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Fujitsu and Maritime and Port Authority of Singapore Determine Effectiveness of AI Ship Collision Risk Prediction Technology

Fujitsu Limited has announced the results of a field trial conducted with the assistance of the Maritime and Port Authority of Singapore (MPA) in analyzing marine traffic risks in the Singapore Strait. Fujitsu has demonstrated the usefulness of a novel ship collision risk prediction technology that leverages the power of Artificial Intelligence (AI) in predicting near misses between vessels. Using AI technology “Fujitsu Human Centric AI Zinrai” developed by Fujitsu Laboratories Ltd, this solution can detect ship collision risks and predict areas where collision risks are concentrated as dynamic risk hotspots.

This technology has the potential to be deployed in a Vessel Traffic Service (VTS) system(1) to assist maritime traffic controllers to manage marine traffic proactively with the aim of improving the safety of navigation. Fujitsu aims to deliver services incorporating this technology for maritime traffic controllers and ship operators by 2020. Fujitsu will present the outcomes of this research at the IALA(2) e-Navigation Information Services and Communications (ENAV) 23rd Committee Meeting in Singapore from 1 to 5 April 2019, and also share this and other work on maritime safety, at Sea Asia 2019, from 9 to 11 April in Singapore.

Globally, especially in busy waterways, VTS centers that manage marine traffic rely on anti-collision warning in VTS systems, which uses closest point of approach techniques, to detect and notify ships when vessels get unusually close to one another. As vessel operations and interactions become more complex, the ability to detect and predict vessel movements in advance, especially in high density vessel traffic areas like Singapore, is key to managing and reducing collision risks. To this end, Fujitsu and Fujitsu Laboratories have conducted research and development to calculate ship collision risks and predict dynamic hotspots.(3)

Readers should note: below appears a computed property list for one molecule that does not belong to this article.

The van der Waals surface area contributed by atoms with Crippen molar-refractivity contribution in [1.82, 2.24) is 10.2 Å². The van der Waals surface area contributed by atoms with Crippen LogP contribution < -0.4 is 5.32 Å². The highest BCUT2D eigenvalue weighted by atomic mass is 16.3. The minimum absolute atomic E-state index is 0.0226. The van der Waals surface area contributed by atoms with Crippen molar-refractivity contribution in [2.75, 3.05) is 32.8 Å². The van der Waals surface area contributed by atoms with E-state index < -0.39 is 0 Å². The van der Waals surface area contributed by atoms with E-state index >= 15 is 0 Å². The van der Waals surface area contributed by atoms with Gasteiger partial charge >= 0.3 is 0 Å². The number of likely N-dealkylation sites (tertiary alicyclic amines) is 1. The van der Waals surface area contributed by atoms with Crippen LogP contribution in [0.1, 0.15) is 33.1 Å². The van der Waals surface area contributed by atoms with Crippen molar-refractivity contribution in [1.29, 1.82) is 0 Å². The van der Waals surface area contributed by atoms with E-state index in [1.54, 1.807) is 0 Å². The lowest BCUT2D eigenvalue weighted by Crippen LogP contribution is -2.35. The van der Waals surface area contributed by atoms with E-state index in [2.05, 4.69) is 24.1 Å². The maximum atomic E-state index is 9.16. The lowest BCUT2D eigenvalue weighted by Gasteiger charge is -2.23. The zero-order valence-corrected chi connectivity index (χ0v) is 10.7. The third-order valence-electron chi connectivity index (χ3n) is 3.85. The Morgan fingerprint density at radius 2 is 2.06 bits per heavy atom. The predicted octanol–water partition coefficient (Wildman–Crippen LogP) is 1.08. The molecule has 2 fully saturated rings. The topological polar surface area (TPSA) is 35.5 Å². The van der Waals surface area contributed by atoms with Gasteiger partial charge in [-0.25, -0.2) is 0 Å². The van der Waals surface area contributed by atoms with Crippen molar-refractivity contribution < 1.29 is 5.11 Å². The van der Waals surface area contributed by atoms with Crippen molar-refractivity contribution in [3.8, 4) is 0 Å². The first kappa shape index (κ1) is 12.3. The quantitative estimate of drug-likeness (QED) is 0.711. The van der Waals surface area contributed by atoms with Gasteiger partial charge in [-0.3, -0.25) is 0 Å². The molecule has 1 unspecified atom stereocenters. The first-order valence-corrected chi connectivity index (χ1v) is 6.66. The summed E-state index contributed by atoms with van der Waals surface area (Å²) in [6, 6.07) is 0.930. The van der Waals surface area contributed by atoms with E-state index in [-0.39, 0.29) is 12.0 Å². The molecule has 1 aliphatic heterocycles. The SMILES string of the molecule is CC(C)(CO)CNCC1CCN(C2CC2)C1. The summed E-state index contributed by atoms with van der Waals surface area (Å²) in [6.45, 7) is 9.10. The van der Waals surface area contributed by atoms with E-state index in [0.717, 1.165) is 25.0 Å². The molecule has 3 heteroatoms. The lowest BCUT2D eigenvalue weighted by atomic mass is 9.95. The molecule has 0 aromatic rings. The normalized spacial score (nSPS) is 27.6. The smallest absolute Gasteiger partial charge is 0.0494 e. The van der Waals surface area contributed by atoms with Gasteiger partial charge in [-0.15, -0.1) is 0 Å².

About the Research and Testing

Fujitsu conducted its research and testing with the assistance of about 10 MPA officers from the Vessel Traffic Management Department and Port Systems Division over 24 months. Details of the testing and its results are as follows.

1. Testing Details

Drawing on past traffic data for the Singapore Strait provided by MPA, Fujitsu leveraged its collision risk prediction technology to extract information such as examples of collisions or near misses involving multiple vessels, as well as examples of developing dynamic risk hotspots. The prediction technology was benchmarked to human operators.

Figure 1: Screenshot of collision risk detection Figure 1: Screenshot of collision risk detection

Figure 2: Screenshot of dynamic risk hotspot prediction

2. Evaluation

Fujitsu’s risk detection technology demonstrated the possibility of quantifying risk in more detail in advance of the detection by human operators. For example, based on benchmarking studies, the detection technology was able to flag potential risks approximately 10 minutes before the near-miss, and in doing so, would theoretically provide approximately 5 minutes lead time for human operators to execute the necessary follow on action, e.g. through the provision of advice to the vessel(s). Fujitsu’s technology was also able to pick out scenarios where the collision risk could be overlooked and raise the alert to a possible collision incident. Separately, the dynamic risk hotspot detection technology could detect risks up to 15 minutes in advance, enabling staff to take specific measures to avoid an incident.

Future Developments

Based on the results of this development, Fujitsu will continue working with Singapore to improve the technology, and deliver a solution supporting safe navigation for maritime traffic control and for ship operators by 2020.

[1] VTS System System used for the management of vessel traffic services. Used to provide essential information relating to shipping and maritime traffic, collecting relevant data in order to improvement the safety and efficiency of navigation.
[2] IALA International Association of Marine Aids to Navigation and Lighthouse Authorities. A non-governmental organization that contributes to furthering the development of navigation support systems through the enhancement of related technologies, exchanging information and materials about navigation support beacons and engaging in the standardization of navigation support systems, while maintaining close involvement with international maritime organizations.
[3] Press release (16 April 2018) Fujitsu, SMU, and A*STAR collaborate on traffic management technologies with the Maritime and Port Authority of Singapore (http://www.fujitsu.com/global/about/resources/news/press-releases/2018/0416-02.html)

Source: Fujitsu Ltd.

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